The Jewish Jane Austen
One of the remarkable things about Ruchama King Feuerman’s second novel, “In the Courtyard of the Kabbalist” (New York Review of Books, $9.99) is the fact it is only available as an ebook in the NYRB Lit series. Such is the fate of literary fiction nowadays, and it remains to be seen whether authors and publishers will find their readership in the world of digital publishing.
Feuerman is certainly worthy of attention. Her first novel, “Seven Blessings,” was published in a print-on-paper edition by St. Martin’s Press, and one reviewer hailed her as the “Jewish Jane Austen.” Her new book is more nearly a thriller, although it is, like her earlier work, much concerned with romantic intrigue, too.
Born in Nashville, Tenn., Feuerman now lives and works in Israel, where her new book is set. One of the great pleasures of her novel, in fact, is her rich and vivid evocation of contemporary Jerusalem, and especially the people and places in Jerusalem that would not be out of place in a novel by Isaac Bashevis Singer, “saints, zaddiks, rebbes, kabbalists and other holy men.” Her protagonist is Isaac — “forty, plagued with eczema and living on the Lower East Side” before he sold his haberdashery, boarded an El Al flight to Israel, and put himself in service to a charismatic rebbe in Jerusalem.
Isaac soon encounters an Arab man named Mustafa, a trash collector on the Temple Mount who is reduced to his low labor by a physical disfigurement with which he was born. “Satan is inside Mustafa,” his mother observed. “Expect seven misfortunes from a cripple.” And his sister warned him against marriage: “How’ll you kiss your bride?” she taunts, referring to his twisted and frozen neck.
Isaac also befriends a worldly young woman, Tamar, a motorcycle-riding redhead who is seeking advice from the rebbe on how to find a yeshiva boy for a husband. “I wish you a lot of luck finding the best,” says Isaac, though life usually has something else to say.” But, inevitably, Isaac notices that Tamar appears to be interested in him. “A man is a human being, not an angel,” he reflects as he tries to talk himself out of “another entanglement, more trouble.” Says Isaac: “The two of them together, it was like milchigs and fleishigs, meat and dairy; they just didn’t mix.”
Between these three points of contact — Isaac, Mustafa and Tamar — Feuerman tells a tale of human beings who seek to make connections with each other against all odds against and with no inkling of the consequences. From the outset, Feuerman manages to inject a note of tension into her narrative, and it carries us through the suspenseful story that she has chosen to tell.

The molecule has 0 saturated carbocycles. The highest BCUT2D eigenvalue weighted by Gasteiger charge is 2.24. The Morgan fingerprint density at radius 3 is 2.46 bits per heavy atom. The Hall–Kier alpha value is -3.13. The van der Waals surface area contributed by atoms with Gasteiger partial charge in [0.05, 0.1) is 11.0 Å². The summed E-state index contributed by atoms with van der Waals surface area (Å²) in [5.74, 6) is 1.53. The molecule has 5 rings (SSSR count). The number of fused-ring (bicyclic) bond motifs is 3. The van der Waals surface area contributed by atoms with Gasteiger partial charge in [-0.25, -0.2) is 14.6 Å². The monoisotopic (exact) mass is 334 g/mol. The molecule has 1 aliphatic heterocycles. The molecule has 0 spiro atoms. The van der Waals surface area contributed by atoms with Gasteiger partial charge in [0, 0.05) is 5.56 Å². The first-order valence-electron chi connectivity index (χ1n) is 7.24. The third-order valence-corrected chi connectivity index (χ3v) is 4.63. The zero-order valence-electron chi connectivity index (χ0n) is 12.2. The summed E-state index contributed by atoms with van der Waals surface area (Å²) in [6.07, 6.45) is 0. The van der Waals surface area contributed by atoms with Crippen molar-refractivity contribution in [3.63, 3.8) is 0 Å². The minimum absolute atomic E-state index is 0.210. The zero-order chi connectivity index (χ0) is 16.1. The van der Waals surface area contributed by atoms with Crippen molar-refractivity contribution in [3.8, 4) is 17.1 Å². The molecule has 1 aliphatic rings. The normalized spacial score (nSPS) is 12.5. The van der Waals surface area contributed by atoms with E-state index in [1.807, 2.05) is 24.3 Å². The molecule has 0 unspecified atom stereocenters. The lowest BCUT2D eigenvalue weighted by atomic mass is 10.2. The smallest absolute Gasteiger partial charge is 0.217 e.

Along the way, Feuerman displays a sharp eye for the rhythms of real life in Jerusalem. She knows, for example, that the lobby of the King David Hotel is a favorite venue for couples whose first meeting has been arranged by a matchmaker, and that’s where Isaac goes on “blind dates” with “a stream of Rochels and Leahs and Mindys and Yocheveds … a decade and a half of shidduchs.”
The author is interested in the lives of the religious, both Jewish and Muslim, and when she allows us to glimpse the wider world of contemporary Israel, it is usually through their eyes. When Isaac rides a bus down Jaffa Road, the passengers fix their eyes on a dark-skinned man with a backpack until he opens it and takes out a volume of Talmud. “Too much bus drama!” Isaac muses. “If only those foolish boys — and of course Peres — hadn’t rushed off to Oslo to make their deals with Arafat, he thought. Because only then the party had started.”
Mustafa, as it happens, makes a gift to Isaac that turns out to the fatal link between them. He finds an interesting object in a pile of rubbish on the Temple Mount — to Mustafa, of course, it is called the Noble Sanctuary — and innocently presents it to Isaac, who brings the object to an Israeli archaeologist. The little red globe of clay turns out to be an artifact that may date from as far back as the First Temple, a rare and even revolutionary archaeological treasure. Mustafa regards the whole notion as blasphemous because he has been taught that the Temple of antiquity was pure myth. “Crazy Jews, he scoffed. Talking, always talking.” But the significance of his gift cannot be overlooked.
Indeed, the artifact turns out to be a crucial but also volatile object, one that is capable of transforming the lives of both Isaac and Mustafa. Here the author shows that she may be the Jewish Jane Austen, but she is also something of a Jewish Graham Greene.
Jonathan Kirsch, author and publishing attorney, is the book editor of the Jewish Journal. His latest book is “The Short, Strange Life of Herschel Grynszpan: A Boy Avenger, a Nazi Diplomat, and a Murder in Paris” (W.W. Norton/Liveright), published in 2013 to coincide with the 75th anniversary of Kristallnacht. Kirsch will be discussing and signing copies of his new book at Shaarey Zedek Congregation in Valley Village on Oct. 27; at American Jewish University on Oct. 30; and at University Synagogue in Irvine on Nov. 1.